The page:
Disposing of items in a landfill or separating them for recycling logistically and economically benefit from centralized infrastructure. Composting doesn’t have to work that way. In fact, localizing composting, where the material is broken down closer to where it is produced, offers a lot of advantages. Going one step further, it creates an opportunity to reduce the role of the Department of Sanitation (DSNY) and its corresponding costs from the equation.

A few years ago, such a statement might have seemed highly implausible. Since then, times and technology have changed. Instead of comparing New York City to other composting programs in different cities that were built decades ago, we should look at our city’s unique set of circumstances. This will allow us to create a plan that works not only now, but is also flexible enough to uptake new technology and policy modifications in the decades to come.

In terms of technology, a notable advancement has come in the form of small-scale aerobic digesters (SSADs). They effectively break down organic waste using enzymes, allowing the process to occur relatively rapidly with respect to conventional composting. Using such machines avoids the formation of methane, a potent greenhouse gas, in the landfill breakdown process. Being small enough to fit onsite, users can keep the equipment running continually, reducing additional methane generated as the organic waste likely would have otherwise decayed in trash bags.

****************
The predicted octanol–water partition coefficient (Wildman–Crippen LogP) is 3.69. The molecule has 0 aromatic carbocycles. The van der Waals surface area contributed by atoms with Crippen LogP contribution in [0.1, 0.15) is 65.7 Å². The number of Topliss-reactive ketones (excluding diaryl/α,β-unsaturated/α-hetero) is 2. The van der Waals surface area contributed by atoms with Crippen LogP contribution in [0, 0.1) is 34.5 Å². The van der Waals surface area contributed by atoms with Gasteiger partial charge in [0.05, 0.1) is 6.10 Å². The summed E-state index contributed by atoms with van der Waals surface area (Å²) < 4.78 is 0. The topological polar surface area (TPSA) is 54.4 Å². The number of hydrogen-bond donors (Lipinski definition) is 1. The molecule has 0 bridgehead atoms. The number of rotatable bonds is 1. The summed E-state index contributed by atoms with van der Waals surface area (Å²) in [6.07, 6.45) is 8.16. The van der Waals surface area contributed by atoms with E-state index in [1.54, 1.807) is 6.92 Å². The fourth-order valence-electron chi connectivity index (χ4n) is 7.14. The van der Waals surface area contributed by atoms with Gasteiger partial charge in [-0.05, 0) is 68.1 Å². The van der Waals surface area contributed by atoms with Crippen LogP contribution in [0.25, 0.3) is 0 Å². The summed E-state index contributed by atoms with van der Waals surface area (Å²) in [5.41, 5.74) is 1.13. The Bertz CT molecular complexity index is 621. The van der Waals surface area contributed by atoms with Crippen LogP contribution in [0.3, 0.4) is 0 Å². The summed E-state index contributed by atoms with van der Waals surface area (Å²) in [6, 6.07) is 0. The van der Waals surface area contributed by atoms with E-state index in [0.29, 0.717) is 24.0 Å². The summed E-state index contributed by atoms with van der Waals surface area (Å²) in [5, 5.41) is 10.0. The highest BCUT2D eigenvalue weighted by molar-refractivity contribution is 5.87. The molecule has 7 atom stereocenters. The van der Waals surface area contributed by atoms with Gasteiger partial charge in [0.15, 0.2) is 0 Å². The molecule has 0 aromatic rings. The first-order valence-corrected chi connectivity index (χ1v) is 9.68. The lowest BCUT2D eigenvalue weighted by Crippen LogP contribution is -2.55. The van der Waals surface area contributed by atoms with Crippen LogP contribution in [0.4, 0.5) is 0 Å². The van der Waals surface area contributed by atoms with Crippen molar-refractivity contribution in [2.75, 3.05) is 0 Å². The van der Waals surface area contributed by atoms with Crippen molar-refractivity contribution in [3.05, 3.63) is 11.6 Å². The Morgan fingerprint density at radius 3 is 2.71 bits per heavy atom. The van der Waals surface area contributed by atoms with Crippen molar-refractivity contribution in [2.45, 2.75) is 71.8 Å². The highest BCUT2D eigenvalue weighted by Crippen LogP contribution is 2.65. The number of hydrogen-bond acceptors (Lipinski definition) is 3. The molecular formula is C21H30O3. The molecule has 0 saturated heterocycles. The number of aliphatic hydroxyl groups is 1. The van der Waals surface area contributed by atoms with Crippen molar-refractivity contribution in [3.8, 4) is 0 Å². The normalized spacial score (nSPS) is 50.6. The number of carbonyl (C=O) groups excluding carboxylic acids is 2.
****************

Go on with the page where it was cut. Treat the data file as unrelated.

Additionally, SSADs give New York City more flexibility. The product is comparable, but not exactly analogous to compost. It is reduced in volume compared to the input material and is non-toxic. It is also odorless, helping to reduce insects and rodents. These qualities allow it to be more easily stored onsite. Uses for the material include: a soil additive, fertilizer, input to an anaerobic digester or conversion to pellets to serve as a biomass fuel. In another advancement, small-scale anaerobic digesters are starting to appear, which would allow buildings to produce and use biogas onsite to heat their boilers.

The cost of SSADs varies based on processing capacity, but are not that different from a traditional compactor. The challenge, of course, is how to finance and site such equipment in buildings. The city could help offset the purchase costs with incentives, and require space for them in new construction. Another path may be to allow the emissions reductions associated with such equipment to count toward requirements under Local Law 97 and/or Local Law 87. Funding sources could include the New York State Energy and Research Development Authority (NYSERDA) energy upgrade programs and the NYC Property Assessed Clean Energy (PACE) financing program.

While not sending waste to large-scale anaerobic digesters eliminates the ability to bring in more revenue from biogas, the trend away from natural gas and investment to scale up anaerobic infrastructure across New York City make it a strategy with an uncertain outlook. In fact, the plans for anaerobic co-digestion of food scraps at the Newtown Creek Wastewater Treatment Plant were announced in 2013, but have yet to provide biogas for residential use.

Mayor Adams has taken on the admirable challenge of promoting plant-based diets because of their health benefits to individuals. In many ways, composting and healthy eating go hand-in-hand, improving human health and the well-being of the environment around us. To be successful, both also require a shift in our thinking. Let’s be open to a world of local possibilities.

Nancy Holt leads Science for New York (Sci4NY), an effort to have policymakers and scientists in NYC work more closely together through project-based interaction. She holds a PhD in Physical Chemistry and formerly worked on climate change issues at the U.S. Department of State. On Twitter @Sci4NY

Calder Orr is a research scientist with the City of New York. He holds an MPA in Environmental Science and Policy from Columbia University.